In biology, the term entropy is often understood as a measure of disorder - a restrictive interpretation that can even be misleading. Recently it has become clearer and clearer that entropy, contrary to conventional wisdom, can help to order and guide biological processes in living cells. DNA double-strand breaks (DSBs) are among the most dangerous lesions and efficient damage detection and repair is essential for organism viability. However, what remains unknown is the precise mechanism of targeting the site of damage within billions of intact nucleotides and a crowded nuclear environment, a process which is often referred to as recruitment or signaling. Here we show that the change in entropy associated with inflicting a DSB facilitates the recruitment of damage sensor proteins. By means of computational modeling we found that higher mobility and local chromatin structure accelerate protein association at DSB ends. We compared the effect of different chromatin architectures on protein dynamics and concentrations in the vicinity of DSBs, and related these results to experiments on repair in heterochromatin. Our results demonstrate how entropy contributes to a more efficient damage detection. We identify entropy as the physical basis for DNA double-strand break signaling.

  17. Estimation of Prestress Force Distribution in the Multi-Strand System of Prestressed Concrete Structures.

    Science.gov (United States)

    Cho, Keunhee; Park, Sung Yong; Cho, Jeong-Rae; Kim, Sung Tae; Park, Young-Hwan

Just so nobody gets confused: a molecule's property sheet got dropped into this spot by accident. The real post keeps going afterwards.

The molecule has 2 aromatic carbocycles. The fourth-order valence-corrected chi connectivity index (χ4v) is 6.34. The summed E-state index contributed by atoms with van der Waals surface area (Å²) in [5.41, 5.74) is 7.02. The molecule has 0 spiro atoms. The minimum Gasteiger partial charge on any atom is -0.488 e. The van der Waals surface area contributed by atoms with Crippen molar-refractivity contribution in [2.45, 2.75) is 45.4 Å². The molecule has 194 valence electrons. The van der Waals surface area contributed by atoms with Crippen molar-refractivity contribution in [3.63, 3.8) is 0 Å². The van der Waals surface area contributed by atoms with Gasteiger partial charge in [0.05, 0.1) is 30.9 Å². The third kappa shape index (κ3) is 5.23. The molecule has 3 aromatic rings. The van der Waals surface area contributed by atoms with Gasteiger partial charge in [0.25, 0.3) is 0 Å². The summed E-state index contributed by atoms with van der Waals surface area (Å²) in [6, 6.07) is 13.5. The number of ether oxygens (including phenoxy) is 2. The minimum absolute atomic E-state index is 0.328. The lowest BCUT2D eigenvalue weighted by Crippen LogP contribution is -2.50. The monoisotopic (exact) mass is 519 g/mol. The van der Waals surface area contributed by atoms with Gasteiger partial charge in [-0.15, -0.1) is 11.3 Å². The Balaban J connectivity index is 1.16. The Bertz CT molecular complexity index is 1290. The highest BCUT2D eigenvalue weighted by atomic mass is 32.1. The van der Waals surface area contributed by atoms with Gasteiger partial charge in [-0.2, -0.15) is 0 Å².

2015-06-15

    Prestressed concrete (PSC) is one of the most reliable, durable and widely used construction materials, which overcomes the weakness of concrete in tension by the introduction of a prestress force. Smart strands enabling measurement of the prestress force have recently been developed to maintain PSC structures throughout their lifetime. However, the smart strand cannot give a representative indication of the whole prestress force when used in multi-strand systems since each strand sustains a different prestress force. In this paper, the actual distribution of the prestress force in a multi-strand system is examined using elastomagnetic (EM) sensors to develop a method for tracking representative indicators of the prestress force using smart strands.

  18. Estimation of Prestress Force Distribution in the Multi-Strand System of Prestressed Concrete Structures

    Directory of Open Access Journals (Sweden)

    Keunhee Cho

    2015-06-01

    Full Text Available Prestressed concrete (PSC is one of the most reliable, durable and widely used construction materials, which overcomes the weakness of concrete in tension by the introduction of a prestress force. Smart strands enabling measurement of the prestress force have recently been developed to maintain PSC structures throughout their lifetime. However, the smart strand cannot give a representative indication of the whole prestress force when used in multi-strand systems since each strand sustains a different prestress force. In this paper, the actual distribution of the prestress force in a multi-strand system is examined using elastomagnetic (EM sensors to develop a method for tracking representative indicators of the prestress force using smart strands.

  19. Photochemical Acceleration of DNA Strand Displacement by Using Ultrafast DNA Photo-crosslinking.